The scientific data used to develop Dietary Reference Intakes (DRIs) have come from observational and experimental studies. Studies published in peer-reviewed journals were the principal source of data. Life stage and gender were considered to the extent possible, but the data did not provide a basis for proposing different requirements for men, for pregnant and nonlactating women, and for nonpregnant and nonlactating women in different age groups for many of the macronutrients. Three of the categories of reference the values—the Estimated Average Requirement (EAR), Recommended Dietary Allowance (RDA), and Estimated Energy Requirement (EER)—are defined by specific criteria of nutrient adequacy; the third, the Tolerable Upper Intake Level (UL), is defined by a specific endpoint of adverse effect, when one is available (see Box S-1). In all cases, data were examined closely to determine whether a functional endpoint could be used as a criterion of adequacy. The quality of studies was examined by considering study design; methods used for measuring intake and indicators of adequacy; and biases, interactions, and confounding factors.
Although the reference values are based on data, the data were often scanty or drawn from studies that had limitations in addressing the various questions that confronted the panel. Therefore, many of the questions raised about the requirements for, and recommended intakes of, these macronutrients cannot be answered fully because of inadequacies in the present database. Apart from studies of overt deficiency diseases, there is a
BOX S-1 Dietary Reference Intakes
Recommended Dietary Allowance (RDA): the average daily dietary nutrient intake level sufficient to meet the nutrient requirement of nearly all (97 to 98 percent) healthy individuals in a particular life stage and gender group.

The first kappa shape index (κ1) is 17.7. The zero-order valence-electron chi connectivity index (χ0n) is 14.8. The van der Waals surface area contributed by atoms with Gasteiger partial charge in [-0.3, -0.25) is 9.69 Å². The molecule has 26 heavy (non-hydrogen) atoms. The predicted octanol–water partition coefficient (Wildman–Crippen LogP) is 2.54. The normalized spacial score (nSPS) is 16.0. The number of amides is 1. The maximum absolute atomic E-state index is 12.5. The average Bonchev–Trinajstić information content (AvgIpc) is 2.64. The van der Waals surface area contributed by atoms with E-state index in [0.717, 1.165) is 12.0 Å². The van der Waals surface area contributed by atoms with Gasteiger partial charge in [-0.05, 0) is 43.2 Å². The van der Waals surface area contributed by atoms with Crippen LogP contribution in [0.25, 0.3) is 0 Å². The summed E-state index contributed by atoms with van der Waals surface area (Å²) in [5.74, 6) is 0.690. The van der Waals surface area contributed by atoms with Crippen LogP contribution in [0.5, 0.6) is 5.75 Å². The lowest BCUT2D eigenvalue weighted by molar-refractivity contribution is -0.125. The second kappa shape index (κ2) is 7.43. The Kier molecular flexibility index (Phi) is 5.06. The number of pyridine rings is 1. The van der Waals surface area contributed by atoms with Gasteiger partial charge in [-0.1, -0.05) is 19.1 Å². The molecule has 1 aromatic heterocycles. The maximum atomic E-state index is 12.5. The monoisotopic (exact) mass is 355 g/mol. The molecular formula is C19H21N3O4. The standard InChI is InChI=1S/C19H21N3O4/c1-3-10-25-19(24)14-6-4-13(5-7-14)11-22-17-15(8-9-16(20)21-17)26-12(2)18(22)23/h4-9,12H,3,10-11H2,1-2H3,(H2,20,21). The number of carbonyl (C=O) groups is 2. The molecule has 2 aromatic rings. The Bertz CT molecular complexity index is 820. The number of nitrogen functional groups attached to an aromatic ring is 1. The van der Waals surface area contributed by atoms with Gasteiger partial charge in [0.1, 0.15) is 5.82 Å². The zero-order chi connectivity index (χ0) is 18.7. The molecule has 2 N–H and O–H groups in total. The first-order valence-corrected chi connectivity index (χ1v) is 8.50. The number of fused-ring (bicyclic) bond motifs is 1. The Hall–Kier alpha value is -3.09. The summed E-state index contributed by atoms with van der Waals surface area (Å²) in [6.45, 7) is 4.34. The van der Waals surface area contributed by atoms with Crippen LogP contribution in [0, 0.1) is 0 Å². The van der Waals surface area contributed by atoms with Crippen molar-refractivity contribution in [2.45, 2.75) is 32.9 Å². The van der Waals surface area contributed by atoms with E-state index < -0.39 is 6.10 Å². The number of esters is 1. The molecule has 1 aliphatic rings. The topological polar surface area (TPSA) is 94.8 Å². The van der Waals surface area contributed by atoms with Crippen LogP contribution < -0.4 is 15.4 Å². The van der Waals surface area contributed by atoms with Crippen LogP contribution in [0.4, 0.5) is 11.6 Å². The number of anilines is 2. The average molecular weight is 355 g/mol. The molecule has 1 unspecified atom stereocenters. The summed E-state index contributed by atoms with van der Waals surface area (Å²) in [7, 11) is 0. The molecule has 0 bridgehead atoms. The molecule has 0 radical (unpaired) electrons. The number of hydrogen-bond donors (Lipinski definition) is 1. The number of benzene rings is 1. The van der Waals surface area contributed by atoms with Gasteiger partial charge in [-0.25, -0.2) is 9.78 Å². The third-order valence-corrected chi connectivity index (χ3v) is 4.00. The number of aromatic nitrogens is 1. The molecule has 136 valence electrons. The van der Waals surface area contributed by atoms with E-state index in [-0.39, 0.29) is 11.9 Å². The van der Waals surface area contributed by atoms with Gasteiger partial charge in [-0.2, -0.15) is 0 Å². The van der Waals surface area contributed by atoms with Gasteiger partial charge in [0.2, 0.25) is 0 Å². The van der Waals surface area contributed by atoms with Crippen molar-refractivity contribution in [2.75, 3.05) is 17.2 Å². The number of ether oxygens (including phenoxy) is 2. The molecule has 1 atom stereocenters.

Adequate Intake (AI): the recommended average daily intake level based on observed or experimentally determined approximations or estimates of nutrient intake by a group (or groups) of apparently healthy people that are assumed to be adequate—used when an RDA cannot be determined.
Tolerable Upper Intake Level (UL): the highest average daily nutrient intake level that is likely to pose no risk of adverse health effects to almost all individuals in the general population. As intake increases above the UL, the potential risk of adverse effects may increase.
Estimated Average Requirement (EAR): the average daily nutrient intake level estimated to meet the requirement of half the healthy individuals in a particular life stage and gender group.a a In the case of energy, an Estimated Energy Requirement (EER) is provided. The EER is the average dietary energy intake that is predicted to maintain energy balance in a healthy adult of a defined age, gender, weight, height, and level of physical activity consistent with good health. In children and pregnant and lactating women, the EER is taken to include the needs associated with the deposition of tissues or the secretion of milk at rates consistent with good health.
dearth of studies that address specific effects of inadequate intakes on specific indicators of health status, and a research agenda is proposed (see Chapter 14). The reasoning used to establish the values is described for each nutrient in Chapters 5 through 10. While the various recommendations are provided as single-rounded numbers for practical considerations, it is acknowledged that these values imply a precision not fully justified by the underlying data in the case of currently available human studies.
Except for fiber, the scientific evidence related to the prevention of chronic degenerative disease was judged to be too nonspecific to be used as the basis for setting any of the recommended levels of intake for the nutrients. The indicators used in deriving the EARs, and thus the RDAs, are described below.
4 DIETARY REFERENCE INTAKES
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